Creature Feature: Tails tell the tale

24 Aug

    Would you tell people that just because a dog is wagging his tail doesn’t mean he’s feeling friendly? I learned the hard way.  

A dog speaks volumes with his tail, but you’re correct that a moving tail doesn’t always mean a dog is relaxed or happy.

“The tail is the loudspeaker of your dog’s emotions — and one of the most misunderstood canine communicators,” according to the June issue of Your Dog, a publication of the Cummings School of Veterinary Medicine at Tufts University.

There are tail wags for different emotions, such as fear, aggression and happiness. Your Dog provides a guide for interpreting tail language:
■ A low tail that’s wagging quickly means the dog feels fearful and uncertain.
■ A low tail that’s moving slowly can indicate the dog is a little relaxed, but still uncertain.
■ When the tail wags slowly at half-mast, the dog is relaxed and comfortable.
■ At tail at half-mast that’s wagging quickly means the dog is happy and excited.
■ When a dog makes circles with his tail, he’s extremely happy and excited. In fact, the dog may make such vigorous tail circles he does a full-body wag.
■ A tucked-in tail means a dog is frightened or unhappy; the degree of tucking reveals the level of his fear or anxiety. If he’s extremely scared, he may tuck his tail between his legs so much that it almost touches his stomach.
■ A tail that’s straight up and moving slowly indicates controlled tension. When the tail is held high and wagging rapidly in a narrow range of motion, the dog is feeling even more tense and shouldn’t be approached.

The straight-up, rapidly wagging tail is called “flagging,” says the American Society for the Prevention of Cruelty to Animals’ virtual pet behaviorist. A dog “flags” his tail when he’s standing his ground or threatening someone or another animal.

When interpreting a dog’s tail language, look at the rest of the body to get the full picture. For example, an assertive (but not necessarily aggressive) dog will try to make himself appear larger by standing tall, perhaps even rising up on his toes. He’ll hold his head high and center his weight on all four feet or lean slightly forward.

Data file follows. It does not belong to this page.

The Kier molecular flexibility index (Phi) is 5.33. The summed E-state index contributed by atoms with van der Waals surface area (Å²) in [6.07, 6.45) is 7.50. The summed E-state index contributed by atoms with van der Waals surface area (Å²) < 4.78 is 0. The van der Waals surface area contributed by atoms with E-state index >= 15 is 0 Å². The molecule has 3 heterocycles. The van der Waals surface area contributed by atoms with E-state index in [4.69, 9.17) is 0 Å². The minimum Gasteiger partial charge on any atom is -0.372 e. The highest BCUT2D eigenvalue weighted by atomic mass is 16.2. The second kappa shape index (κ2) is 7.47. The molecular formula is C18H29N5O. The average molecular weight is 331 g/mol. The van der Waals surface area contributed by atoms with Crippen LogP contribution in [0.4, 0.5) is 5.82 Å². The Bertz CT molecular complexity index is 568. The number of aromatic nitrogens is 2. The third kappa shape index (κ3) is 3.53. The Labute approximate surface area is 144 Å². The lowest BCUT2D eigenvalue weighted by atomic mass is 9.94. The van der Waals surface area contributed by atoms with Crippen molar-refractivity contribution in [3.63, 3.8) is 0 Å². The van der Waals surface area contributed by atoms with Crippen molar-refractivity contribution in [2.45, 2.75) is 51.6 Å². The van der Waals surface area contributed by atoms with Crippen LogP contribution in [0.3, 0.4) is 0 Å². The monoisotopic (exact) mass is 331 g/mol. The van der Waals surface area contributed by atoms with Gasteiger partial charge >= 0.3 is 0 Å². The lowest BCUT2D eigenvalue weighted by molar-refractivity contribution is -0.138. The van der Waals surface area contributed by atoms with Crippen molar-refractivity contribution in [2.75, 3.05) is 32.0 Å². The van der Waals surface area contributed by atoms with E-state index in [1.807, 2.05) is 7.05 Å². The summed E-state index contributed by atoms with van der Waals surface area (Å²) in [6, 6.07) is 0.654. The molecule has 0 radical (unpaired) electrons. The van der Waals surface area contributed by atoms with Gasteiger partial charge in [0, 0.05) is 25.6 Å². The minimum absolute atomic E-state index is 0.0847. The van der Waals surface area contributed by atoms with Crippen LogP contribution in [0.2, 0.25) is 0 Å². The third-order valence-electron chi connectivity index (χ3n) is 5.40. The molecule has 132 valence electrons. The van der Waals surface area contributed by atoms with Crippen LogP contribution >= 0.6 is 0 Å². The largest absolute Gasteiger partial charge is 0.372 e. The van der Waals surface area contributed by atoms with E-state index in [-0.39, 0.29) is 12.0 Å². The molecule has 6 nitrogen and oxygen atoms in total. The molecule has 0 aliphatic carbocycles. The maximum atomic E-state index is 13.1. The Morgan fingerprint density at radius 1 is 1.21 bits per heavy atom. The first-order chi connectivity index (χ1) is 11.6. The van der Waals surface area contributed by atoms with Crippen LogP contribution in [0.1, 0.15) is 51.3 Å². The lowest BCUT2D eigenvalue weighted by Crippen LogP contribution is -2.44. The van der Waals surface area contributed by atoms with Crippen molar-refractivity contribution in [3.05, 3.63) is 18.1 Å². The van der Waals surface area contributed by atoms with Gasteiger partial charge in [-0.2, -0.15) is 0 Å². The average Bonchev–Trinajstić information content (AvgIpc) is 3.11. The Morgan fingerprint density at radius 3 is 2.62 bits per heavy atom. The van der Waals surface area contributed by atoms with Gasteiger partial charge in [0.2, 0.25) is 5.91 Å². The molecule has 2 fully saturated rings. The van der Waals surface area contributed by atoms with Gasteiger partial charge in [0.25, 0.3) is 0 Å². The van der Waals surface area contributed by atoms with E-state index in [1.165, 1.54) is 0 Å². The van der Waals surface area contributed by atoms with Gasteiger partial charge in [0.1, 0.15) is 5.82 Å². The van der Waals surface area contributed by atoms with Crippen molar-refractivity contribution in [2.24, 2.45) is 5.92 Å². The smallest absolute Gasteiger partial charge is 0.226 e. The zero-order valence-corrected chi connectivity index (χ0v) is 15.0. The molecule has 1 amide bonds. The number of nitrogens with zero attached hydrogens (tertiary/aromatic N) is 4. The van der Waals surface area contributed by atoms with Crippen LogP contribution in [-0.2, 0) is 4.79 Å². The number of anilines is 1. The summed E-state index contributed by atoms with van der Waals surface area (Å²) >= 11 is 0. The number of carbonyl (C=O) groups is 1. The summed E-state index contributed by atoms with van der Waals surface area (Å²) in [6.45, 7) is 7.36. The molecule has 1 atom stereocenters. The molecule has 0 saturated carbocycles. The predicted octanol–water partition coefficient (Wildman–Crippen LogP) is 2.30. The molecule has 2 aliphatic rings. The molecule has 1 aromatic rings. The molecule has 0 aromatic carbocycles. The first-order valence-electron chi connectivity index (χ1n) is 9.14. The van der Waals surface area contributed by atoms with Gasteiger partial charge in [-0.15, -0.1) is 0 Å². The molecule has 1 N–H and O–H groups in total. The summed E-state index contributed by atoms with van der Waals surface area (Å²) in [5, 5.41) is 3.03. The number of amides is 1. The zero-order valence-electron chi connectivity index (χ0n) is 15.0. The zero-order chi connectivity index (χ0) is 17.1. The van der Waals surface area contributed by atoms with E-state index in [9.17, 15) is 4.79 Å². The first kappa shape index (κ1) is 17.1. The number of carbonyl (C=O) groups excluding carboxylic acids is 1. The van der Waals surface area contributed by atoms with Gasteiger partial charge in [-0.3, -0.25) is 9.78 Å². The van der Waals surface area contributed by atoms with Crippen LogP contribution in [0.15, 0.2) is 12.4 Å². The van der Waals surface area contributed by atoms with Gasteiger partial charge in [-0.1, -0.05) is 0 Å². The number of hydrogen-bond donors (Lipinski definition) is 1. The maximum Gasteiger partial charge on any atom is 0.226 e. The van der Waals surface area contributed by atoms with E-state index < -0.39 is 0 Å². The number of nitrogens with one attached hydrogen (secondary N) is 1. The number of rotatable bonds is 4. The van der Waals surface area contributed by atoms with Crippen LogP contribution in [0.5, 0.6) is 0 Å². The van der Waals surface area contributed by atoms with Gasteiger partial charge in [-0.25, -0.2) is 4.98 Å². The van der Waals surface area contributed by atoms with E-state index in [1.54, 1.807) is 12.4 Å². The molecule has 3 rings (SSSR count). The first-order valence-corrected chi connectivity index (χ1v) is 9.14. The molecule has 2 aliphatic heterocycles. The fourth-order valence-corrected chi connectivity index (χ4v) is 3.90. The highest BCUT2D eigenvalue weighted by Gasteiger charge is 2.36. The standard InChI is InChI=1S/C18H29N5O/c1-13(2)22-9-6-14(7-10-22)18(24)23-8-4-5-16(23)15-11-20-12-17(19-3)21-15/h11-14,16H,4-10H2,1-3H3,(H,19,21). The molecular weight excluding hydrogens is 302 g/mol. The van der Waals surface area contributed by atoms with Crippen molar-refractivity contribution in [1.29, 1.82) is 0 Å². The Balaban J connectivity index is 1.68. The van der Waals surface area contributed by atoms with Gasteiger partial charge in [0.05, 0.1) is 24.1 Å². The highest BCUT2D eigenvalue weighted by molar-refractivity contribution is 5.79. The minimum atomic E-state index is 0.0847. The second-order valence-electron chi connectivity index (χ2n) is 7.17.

An aggressive dog’s body language looks similar to that of an assertive dog, but he’ll center his weight on his front feet so that he can lunge quickly.

Here are a few more clues to reading a dog’s emotions:
■ Hair — When a dog is scared, he may “blow” his coat and seem to suddenly shed bags of hair. A dog may also “raise his hackles,” the hair along his shoulders and spine, which can mean that he’s angry, uncertain, nervous or excited.
■ Feet — When a dog lifts a paw off the ground, he’s communicating deference. A happy dog will do a little dance by rapidly shifting his weight from one foot to the other. A nervous dog may leave sweaty paw prints.
■ Eyes — Direct eye contact is an assertive statement while looking away is a sign of appeasement or deference.

People often believe a dog looks away out of guilt but what’s really happening is that the dog is reading and responding to their body language. If the dog believes someone (such as his owner) is angry, he’ll look away to try to ease the tension.

Creature Feature appears in the Family section of the Arkansas Democrat-Gazette every Wednesday. This column was published June 29, 2011.


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